What Does A Blue Chip Stock Mean?

What Does A Blue Chip Stock Mean?

Investors and traders on the stock market can choose between thousands of stocks from different companies. Some of these companies are multinational conglomerates with hundreds of thousands of employees and billions in annual profits, while others are small startups with no profitability on the horizon. 

If you are familiar with stock terminology, you might have heard the term “blue chip stock” before and may be wondering what it exactly means. 

In general, a blue chip stock is a stock that is part of a major stock index, such as the S&P 500 and is characterized by slow YoY revenue growth and a stable operational performance. 

Many institutional and long-term investors buy these stocks as they have a solid basis of performance and many of them also pay dividends, which is always a welcome sign for prudent investors.

Blue Chip Stock Definition

A "blue chip stock" refers to a type of stock issued by a large, well-established, and financially stable company with a reputation for reliability and stability. These companies are typically leaders in their respective industries and have a history of consistent performance and financial strength. 

Here are some key defining characteristics of a blue chip company:

  • Financial stability - Blue chip companies generally have strong balance sheets, with low debt levels, consistent cash flows, and solid financial health. They can weather economic downturns and market volatility better than many other companies
  • Market leadership - Blue chip companies typically hold a sizable share of their respective markets and are major players in the industry 
  • Long track record - Blue chip stocks typically have a long history of operation, often spanning many decades. This long track record can provide investors with confidence in the company's ability to adapt and thrive over time
  • Dividends - many blue chip companies pay dividends to their shareholders, which gives investors another incentive to invest 
  • Lower volatility - Blue chip stocks tend to be less volatile than smaller or less-established companies. Their stability and market leadership can make them a more conservative investment choice
  • Liquidity - Blue chip stocks are usually highly liquid, meaning there is a robust market for buying and selling their shares. This liquidity can make it easier for investors to enter or exit positions without significantly affecting the stock's price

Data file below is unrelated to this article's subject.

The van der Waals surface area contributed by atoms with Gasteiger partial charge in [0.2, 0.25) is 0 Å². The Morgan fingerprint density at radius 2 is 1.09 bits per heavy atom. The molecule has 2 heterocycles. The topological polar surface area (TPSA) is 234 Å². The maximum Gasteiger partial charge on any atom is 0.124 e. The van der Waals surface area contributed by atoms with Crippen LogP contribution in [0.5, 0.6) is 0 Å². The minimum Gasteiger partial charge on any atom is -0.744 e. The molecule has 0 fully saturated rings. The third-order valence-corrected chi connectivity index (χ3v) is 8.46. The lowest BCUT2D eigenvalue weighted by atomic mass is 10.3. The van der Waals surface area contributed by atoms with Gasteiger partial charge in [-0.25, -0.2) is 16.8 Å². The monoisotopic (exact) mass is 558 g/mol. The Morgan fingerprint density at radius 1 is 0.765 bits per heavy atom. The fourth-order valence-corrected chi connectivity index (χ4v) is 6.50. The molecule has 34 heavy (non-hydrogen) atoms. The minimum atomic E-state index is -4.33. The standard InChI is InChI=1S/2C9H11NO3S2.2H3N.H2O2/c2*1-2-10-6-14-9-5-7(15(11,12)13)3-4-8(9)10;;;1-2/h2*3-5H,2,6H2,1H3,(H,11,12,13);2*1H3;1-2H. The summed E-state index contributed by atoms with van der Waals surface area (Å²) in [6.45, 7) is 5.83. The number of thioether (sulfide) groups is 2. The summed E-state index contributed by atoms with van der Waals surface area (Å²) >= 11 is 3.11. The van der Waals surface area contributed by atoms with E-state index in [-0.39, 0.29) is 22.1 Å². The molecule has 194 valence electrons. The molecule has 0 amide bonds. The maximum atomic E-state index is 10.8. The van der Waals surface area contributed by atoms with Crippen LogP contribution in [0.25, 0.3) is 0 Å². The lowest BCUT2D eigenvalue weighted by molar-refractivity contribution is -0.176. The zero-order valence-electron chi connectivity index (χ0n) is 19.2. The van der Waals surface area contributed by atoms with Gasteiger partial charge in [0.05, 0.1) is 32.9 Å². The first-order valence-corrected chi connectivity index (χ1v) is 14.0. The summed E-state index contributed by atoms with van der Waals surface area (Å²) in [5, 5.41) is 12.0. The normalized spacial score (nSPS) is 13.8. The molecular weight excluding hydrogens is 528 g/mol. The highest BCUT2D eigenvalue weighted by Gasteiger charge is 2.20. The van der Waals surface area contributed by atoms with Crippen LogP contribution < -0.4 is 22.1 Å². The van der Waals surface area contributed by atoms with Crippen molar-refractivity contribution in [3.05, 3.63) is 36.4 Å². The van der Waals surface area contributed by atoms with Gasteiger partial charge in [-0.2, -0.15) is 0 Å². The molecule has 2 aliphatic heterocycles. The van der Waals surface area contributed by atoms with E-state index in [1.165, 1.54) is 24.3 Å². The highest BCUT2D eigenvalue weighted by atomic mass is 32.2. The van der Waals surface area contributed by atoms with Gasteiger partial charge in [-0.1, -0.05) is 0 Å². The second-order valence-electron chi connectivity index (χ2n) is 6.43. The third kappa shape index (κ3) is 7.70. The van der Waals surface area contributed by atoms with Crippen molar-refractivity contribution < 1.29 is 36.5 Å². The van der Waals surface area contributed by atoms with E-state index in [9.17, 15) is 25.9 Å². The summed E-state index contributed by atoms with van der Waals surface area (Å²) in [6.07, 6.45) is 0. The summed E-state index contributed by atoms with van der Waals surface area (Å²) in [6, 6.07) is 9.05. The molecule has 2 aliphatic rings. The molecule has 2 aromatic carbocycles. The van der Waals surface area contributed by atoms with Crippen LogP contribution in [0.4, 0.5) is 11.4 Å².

Blue Chip Stock Example - Apple Inc (AAPL)

To better understand what a blue chip stock is, we can use the example of Apple Inc, which is the largest public company in the world and fits the definition of a blue chip stock perfectly. 

By continuing the point laid out in the previous section, we can evaluate Apple’s profile as a blue chip stock by each criteria:

  • Financial stability - Apple has been one of the fastest-growing companies in the world over the past two decades and as of FY 2022, had net earnings of more than $99.8 billion 
  • Market leadership - Between Q2 2021 and Q2 2023, Apple has accounted for between 14 and 23% of the global smartphone market 
  • Long track record - Founded in 1976, Apple has been a publicly traded company since 1980. Since its IPO, the stock has returned a whopping 127,170%
  • Dividends - Apple paid it first dividend in 1987 and has since consistently managed to increase its payout year after year 
  • Lower volatility - Apple has a beta coefficient of 1.27 and while this figure is higher than the broader market, Apple is still a technology company and part of a sector that is characterized by very high volatility
  • Liquidity - An average of 56 million AAPL shares are traded on the market every day, which gives the stock nearly unparalleled liquidity

Key Takeaways From What Does A Blue Chip Stock Mean

  • Blue chip stocks are issued by large companies that are generally financially stable, have a significant market share and capitalization, and often pay dividends
  • Blue chip stock is a colloquial term used by traders and investors to describe stocks of large companies 
  • Constituents of the S&P 500 are predominantly blue chip stocks, such as Apple inc
  • Not every blue chip stock may pay dividends, or experience very low volatility, but a majority of blue chip stocks fall under these categories

FAQs On Blue Chip Stocks

What is a blue chip stock?

A blue chip stock is stock issued by a company that is characterized by a large market share, financial stability, dividend payments, and an overall solid financial health. Constituents of the S&P 500 are great examples of blue chip stocks. 

Do all blue chip stocks pay dividends?

While most blue chip stocks also pay dividends, it is not an absolute prerequisite for a stock to be considered as such. For example, even large and financially stable companies may decide to discontinue dividends after communicating with their shareholders, as they may need that capital to fund important future projects.

Is Apple a blue chip stock?

Yes. Apple is a constituent of the S&P 500 and is a great example of a blue chip stock. With massive growth, consistent profits and dividend payments, Apple is one of the most stable and largest companies in the world.